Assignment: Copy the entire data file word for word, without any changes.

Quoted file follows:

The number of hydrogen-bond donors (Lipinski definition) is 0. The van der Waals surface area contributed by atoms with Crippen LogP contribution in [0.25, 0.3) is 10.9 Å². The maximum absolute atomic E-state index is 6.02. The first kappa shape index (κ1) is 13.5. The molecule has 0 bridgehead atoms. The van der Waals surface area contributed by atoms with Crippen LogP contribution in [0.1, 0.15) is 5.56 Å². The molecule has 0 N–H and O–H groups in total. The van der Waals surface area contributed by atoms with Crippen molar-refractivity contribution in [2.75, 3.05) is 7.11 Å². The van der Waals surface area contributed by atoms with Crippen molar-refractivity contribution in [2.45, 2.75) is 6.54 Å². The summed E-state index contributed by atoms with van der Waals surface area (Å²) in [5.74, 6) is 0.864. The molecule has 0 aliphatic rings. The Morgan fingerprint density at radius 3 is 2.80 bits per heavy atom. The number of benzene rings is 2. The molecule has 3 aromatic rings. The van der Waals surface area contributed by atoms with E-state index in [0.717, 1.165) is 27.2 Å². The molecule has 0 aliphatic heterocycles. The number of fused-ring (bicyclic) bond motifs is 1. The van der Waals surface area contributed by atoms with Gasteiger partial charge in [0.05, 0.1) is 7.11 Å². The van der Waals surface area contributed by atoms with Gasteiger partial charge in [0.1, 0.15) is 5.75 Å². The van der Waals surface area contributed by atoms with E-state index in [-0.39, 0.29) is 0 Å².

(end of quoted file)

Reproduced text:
The number of hydrogen-bond donors (Lipinski definition) is 0. The van der Waals surface area contributed by atoms with Crippen LogP contribution in [0.25, 0.3) is 10.9 Å². The maximum absolute atomic E-state index is 6.02. The first kappa shape index (κ1) is 13.5. The molecule has 0 bridgehead atoms. The van der Waals surface area contributed by atoms with Crippen LogP contribution in [0.1, 0.15) is 5.56 Å². The molecule has 0 N–H and O–H groups in total. The van der Waals surface area contributed by atoms with Crippen molar-refractivity contribution in [2.75, 3.05) is 7.11 Å². The van der Waals surface area contributed by atoms with Crippen molar-refractivity contribution in [2.45, 2.75) is 6.54 Å². The summed E-state index contributed by atoms with van der Waals surface area (Å²) in [5.74, 6) is 0.864. The molecule has 0 aliphatic rings. The Morgan fingerprint density at radius 3 is 2.80 bits per heavy atom. The number of benzene rings is 2. The molecule has 3 aromatic rings. The van der Waals surface area contributed by atoms with E-state index in [0.717, 1.165) is 27.2 Å². The molecule has 0 aliphatic heterocycles. The number of fused-ring (bicyclic) bond motifs is 1. The van der Waals surface area contributed by atoms with Gasteiger partial charge in [0.05, 0.1) is 7.11 Å². The van der Waals surface area contributed by atoms with Gasteiger partial charge in [0.1, 0.15) is 5.75 Å². The van der Waals surface area contributed by atoms with E-state index in [-0.39, 0.29) is 0 Å².